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Swanson School of Engineering, University of Pittsburgh
About America Makes America Makes is the National Additive Manufacturing Innovation Institute. As the national accelerator for additive manufacturing (AM) and 3D printing (3DP), America Makes is the nation’s leading and collaborative partner in AM and 3DP technology research, discovery, creation, and innovation. Structured as a public-private partnership with member organizations from industry, academia, government, non-government agencies, and workforce and economic development resources, we are working together to innovate and accelerate AM and 3DP to increase our nation’s global manufacturing competitiveness. Based in Youngstown, Ohio,
America Makes is the pilot institute for up to 45 manufacturing innovation institutes and is driven by the National Center for Defense Manufacturing and Machining (NCDMM). For more information about America Makes, visit http://americamakes.us.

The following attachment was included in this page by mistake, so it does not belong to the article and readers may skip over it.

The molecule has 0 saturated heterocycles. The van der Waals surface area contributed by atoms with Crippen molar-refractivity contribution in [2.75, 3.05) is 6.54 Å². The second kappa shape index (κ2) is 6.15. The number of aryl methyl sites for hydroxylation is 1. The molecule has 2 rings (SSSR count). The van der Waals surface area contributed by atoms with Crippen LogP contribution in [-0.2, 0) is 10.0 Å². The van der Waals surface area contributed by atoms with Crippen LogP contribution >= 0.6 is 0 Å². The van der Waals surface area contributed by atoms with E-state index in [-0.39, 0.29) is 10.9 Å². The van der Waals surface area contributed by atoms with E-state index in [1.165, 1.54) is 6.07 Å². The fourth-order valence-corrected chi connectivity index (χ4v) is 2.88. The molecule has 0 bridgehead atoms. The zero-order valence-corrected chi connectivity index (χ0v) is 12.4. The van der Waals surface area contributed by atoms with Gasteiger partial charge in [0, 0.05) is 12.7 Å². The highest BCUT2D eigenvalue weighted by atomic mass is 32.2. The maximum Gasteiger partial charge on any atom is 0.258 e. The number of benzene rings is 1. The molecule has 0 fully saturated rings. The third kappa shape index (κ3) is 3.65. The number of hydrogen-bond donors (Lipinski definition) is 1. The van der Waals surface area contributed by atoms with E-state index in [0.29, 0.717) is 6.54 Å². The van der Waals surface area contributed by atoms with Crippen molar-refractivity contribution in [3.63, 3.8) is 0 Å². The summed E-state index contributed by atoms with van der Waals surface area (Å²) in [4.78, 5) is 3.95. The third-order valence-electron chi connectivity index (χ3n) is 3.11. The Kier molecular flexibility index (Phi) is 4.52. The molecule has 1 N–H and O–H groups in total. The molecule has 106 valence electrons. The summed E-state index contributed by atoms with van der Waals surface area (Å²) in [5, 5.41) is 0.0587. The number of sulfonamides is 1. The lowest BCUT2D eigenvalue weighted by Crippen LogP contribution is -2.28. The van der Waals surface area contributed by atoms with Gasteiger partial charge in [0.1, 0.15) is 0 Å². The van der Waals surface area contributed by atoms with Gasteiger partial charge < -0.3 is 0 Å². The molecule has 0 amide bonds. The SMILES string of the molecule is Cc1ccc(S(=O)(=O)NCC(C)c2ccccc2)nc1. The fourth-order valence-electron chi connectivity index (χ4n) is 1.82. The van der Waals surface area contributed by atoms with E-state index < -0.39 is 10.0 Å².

About NCDMM NCDMM delivers optimized manufacturing solutions that enhance the quality, affordability, maintainability, and rapid deployment of existing and yet-to-be developed defense systems. This is accomplished through collaboration with government, industry, and academic organizations to promote the implementation of best practices to key stakeholders through the development and delivery of disciplined training, advanced technologies, and methodologies.
NCDMM also manages the national accelerator for additive manufacturing (AM) and 3DP printing (3DP), America Makes – the National Additive Manufacturing Innovation Institute. For additional information, visit the NCDMM at www.ncdmm.org.